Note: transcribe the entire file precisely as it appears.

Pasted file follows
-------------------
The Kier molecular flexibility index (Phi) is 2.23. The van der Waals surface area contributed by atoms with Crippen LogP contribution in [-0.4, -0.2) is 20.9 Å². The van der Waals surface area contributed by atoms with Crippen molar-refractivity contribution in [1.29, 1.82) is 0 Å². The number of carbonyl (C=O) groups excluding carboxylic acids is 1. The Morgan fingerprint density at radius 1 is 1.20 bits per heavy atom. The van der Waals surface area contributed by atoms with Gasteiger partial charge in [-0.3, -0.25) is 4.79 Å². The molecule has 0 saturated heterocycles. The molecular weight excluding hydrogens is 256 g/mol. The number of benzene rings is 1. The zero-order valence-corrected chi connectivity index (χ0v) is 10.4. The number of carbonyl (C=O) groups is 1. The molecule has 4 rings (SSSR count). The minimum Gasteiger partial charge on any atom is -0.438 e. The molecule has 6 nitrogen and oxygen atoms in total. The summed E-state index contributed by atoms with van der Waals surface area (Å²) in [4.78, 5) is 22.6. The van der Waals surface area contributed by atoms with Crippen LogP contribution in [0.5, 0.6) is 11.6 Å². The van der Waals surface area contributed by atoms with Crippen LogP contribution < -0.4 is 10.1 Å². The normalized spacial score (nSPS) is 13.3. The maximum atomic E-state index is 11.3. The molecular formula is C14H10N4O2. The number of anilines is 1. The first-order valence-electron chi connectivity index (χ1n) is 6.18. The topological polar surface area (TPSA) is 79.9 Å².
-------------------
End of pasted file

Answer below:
The Kier molecular flexibility index (Phi) is 2.23. The van der Waals surface area contributed by atoms with Crippen LogP contribution in [-0.4, -0.2) is 20.9 Å². The van der Waals surface area contributed by atoms with Crippen molar-refractivity contribution in [1.29, 1.82) is 0 Å². The number of carbonyl (C=O) groups excluding carboxylic acids is 1. The Morgan fingerprint density at radius 1 is 1.20 bits per heavy atom. The van der Waals surface area contributed by atoms with Gasteiger partial charge in [-0.3, -0.25) is 4.79 Å². The molecule has 0 saturated heterocycles. The molecular weight excluding hydrogens is 256 g/mol. The number of benzene rings is 1. The zero-order valence-corrected chi connectivity index (χ0v) is 10.4. The number of carbonyl (C=O) groups is 1. The molecule has 4 rings (SSSR count). The minimum Gasteiger partial charge on any atom is -0.438 e. The molecule has 6 nitrogen and oxygen atoms in total. The summed E-state index contributed by atoms with van der Waals surface area (Å²) in [4.78, 5) is 22.6. The van der Waals surface area contributed by atoms with Crippen LogP contribution in [0.5, 0.6) is 11.6 Å². The van der Waals surface area contributed by atoms with Crippen LogP contribution < -0.4 is 10.1 Å². The normalized spacial score (nSPS) is 13.3. The maximum atomic E-state index is 11.3. The molecular formula is C14H10N4O2. The number of anilines is 1. The first-order valence-electron chi connectivity index (χ1n) is 6.18. The topological polar surface area (TPSA) is 79.9 Å².